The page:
In what is the least surprising turn of events in North American banking, Toronto-Dominion Bank (CA:TD) and Tennessee-based First Horizon (US:FHN) have mutually agreed to call off their $13.4 billion transaction.
Canada’s second-largest bank went south of the border in February 2022 to pursue the regional lender. A year later, the two parties agreed to extend the transaction deadline from February 27 to May 27. Not a good sign.
In mid-March, a Fintel article wondered how TD could proceed with the First Horizon deal at the originally agreed-upon price.
Today, we have the answer. It can’t. And it will pay First Horizon $225 million for its trouble.
TD CEO Bharat Masrani had publicly remained confident the deal would close up until the very day of the announcement. Questions will be asked about how and why it got to this point.
TD shareholders have just taken a substantial financial bath as part of management’s goal to become one of North America’s biggest banks. Unfortunately, the move has failed spectacularly.
As of 10 days ago, TD stock holders had lost 28% of their equity value from the original announcement. FHN stock holders were down less than 2%. This morning? Holders of the Canadian bank haven’t lost any more. As for the Tennessee target, the decline is more than 46%, at last look.
What comes next for Masrani and TD?
Will Heads Roll?
There is no question the failure of Silicon Valley Bank in March, followed by Signature Bank and this week’s Republic Bank takeover, played a significant role in the demise of TD’s acquisition of First Horizon. Smaller banks became unlovable overnight. First Horizon’s share price fell by 40% in less than a month, immediately rendering TD’s $25 a share offer pointless.
Masrani couldn’t have known that SVB, America’s 16th-largest bank, would implode in such spectacular fashion. However, once it became clear that the deal couldn’t go ahead at the agreed-upon price, TD should have cut its losses rather than dragging it out for another six weeks.
TD’s board and management team knew that First Horizon couldn’t budge from the $25 a share offer because its deposit base was crumbling by the day, rendering the FHN stock price worth far less than $15 where it traded in mid-March.
First Horizon management, meanwhile, had a duty to its shareholders to stand firm or extract a harsh penalty from TD. Today’s news reveals it got the only possible option it could have hoped for.
At TD’s April 20 annual meeting, Masrani continued to sing First Horizon’s praises, stating, “We see the benefits of the merger,” The Globe and Mail reported the CEO’s comments. “That’s why we are into an extension and a discussion with First Horizon.”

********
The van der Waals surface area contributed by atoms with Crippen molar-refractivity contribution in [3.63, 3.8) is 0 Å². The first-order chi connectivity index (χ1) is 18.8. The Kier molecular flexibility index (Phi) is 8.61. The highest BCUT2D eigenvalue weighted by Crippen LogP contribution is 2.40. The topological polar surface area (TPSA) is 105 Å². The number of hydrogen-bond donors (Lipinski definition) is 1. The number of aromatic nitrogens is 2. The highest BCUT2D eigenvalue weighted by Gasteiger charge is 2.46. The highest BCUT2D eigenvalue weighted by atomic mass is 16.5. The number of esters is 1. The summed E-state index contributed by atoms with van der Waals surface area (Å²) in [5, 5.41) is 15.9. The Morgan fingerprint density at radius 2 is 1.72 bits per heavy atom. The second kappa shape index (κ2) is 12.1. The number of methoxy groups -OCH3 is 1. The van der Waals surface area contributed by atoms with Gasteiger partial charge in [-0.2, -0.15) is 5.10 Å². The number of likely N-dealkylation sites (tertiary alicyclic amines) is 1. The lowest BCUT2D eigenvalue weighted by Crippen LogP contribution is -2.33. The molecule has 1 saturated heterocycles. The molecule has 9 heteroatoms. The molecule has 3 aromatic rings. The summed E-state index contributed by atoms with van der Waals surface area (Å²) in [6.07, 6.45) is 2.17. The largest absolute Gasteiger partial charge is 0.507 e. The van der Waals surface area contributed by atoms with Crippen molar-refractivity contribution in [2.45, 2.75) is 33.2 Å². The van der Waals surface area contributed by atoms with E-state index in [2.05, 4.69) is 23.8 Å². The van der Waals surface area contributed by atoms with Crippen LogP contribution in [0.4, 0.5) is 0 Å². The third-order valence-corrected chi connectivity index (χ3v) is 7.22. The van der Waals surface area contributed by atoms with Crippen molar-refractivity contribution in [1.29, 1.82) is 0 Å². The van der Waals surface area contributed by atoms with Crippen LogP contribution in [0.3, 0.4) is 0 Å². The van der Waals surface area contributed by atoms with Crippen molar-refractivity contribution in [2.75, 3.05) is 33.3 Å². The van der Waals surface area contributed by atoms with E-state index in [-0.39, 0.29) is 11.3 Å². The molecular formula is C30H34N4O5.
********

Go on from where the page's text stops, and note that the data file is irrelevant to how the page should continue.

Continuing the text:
Now, two weeks later, TD doesn’t have a bank acquisition, but it does have a $225 million kill fee to be paid and thousands of hours of work on the deal down the drain.
Where Does TD Go From Here?
TD and First Horizon’s press release stated that the two parties called off the merger agreement because TD could not determine when or if the deal would be approved. However, they noted that the reasons were unrelated to First Horizon itself.
“This decision provides our colleagues and shareholders with clarity. Though disappointed with the outcome, we move forward with a strong, growing franchise in the United States, servicing more than 10 million customers across our footprint,” Masrani stated.
Unfortunately, recent reporting shows that Canadian banks, especially TD, are losing deposits in the U.S. as Americans move money to even larger banks such as JPMorgan Chase & Co. (US:JPM).
According to data obtained by Postmedia from National Bank analyst Gabriel Dechaine, TD is reported to have seen its U.S. deposits fall by 5% in the latest quarter compared to the previous quarter.
It’s not business as usual for TD south of the border. However, while TD’s press release implies all is well, it could lose deposits in the coming months.
The Globe and Mail reported that the mutual termination of the deal could have lasting repercussions for TD.
“Barclays Capital Canada Inc. analyst John Aiken said in a note to clients that ‘we are surprised that the parties could not come to an agreed upon lower price and believe that there could be broader repercussions from walking away from the deal,” The Globe reported on May 4.
“But he also said that breaking off the deal preserves TD’s capital reserves at a time of economic uncertainty. “Given the precipitous drop in regional bank valuations since TD made its announcement to purchase First Horizon, the fact that it is not preceding at the original valuation is a positive,’ he said.”
It will be tough for Masrani to win the board’s support to make a U.S. acquisition in the near future. As a result, the status quo for TD’s U.S. business appears to remain in place at least for the remainder of 2023 and into 2024.
This was not TD’s finest hour.
This article originally appeared on Fintel
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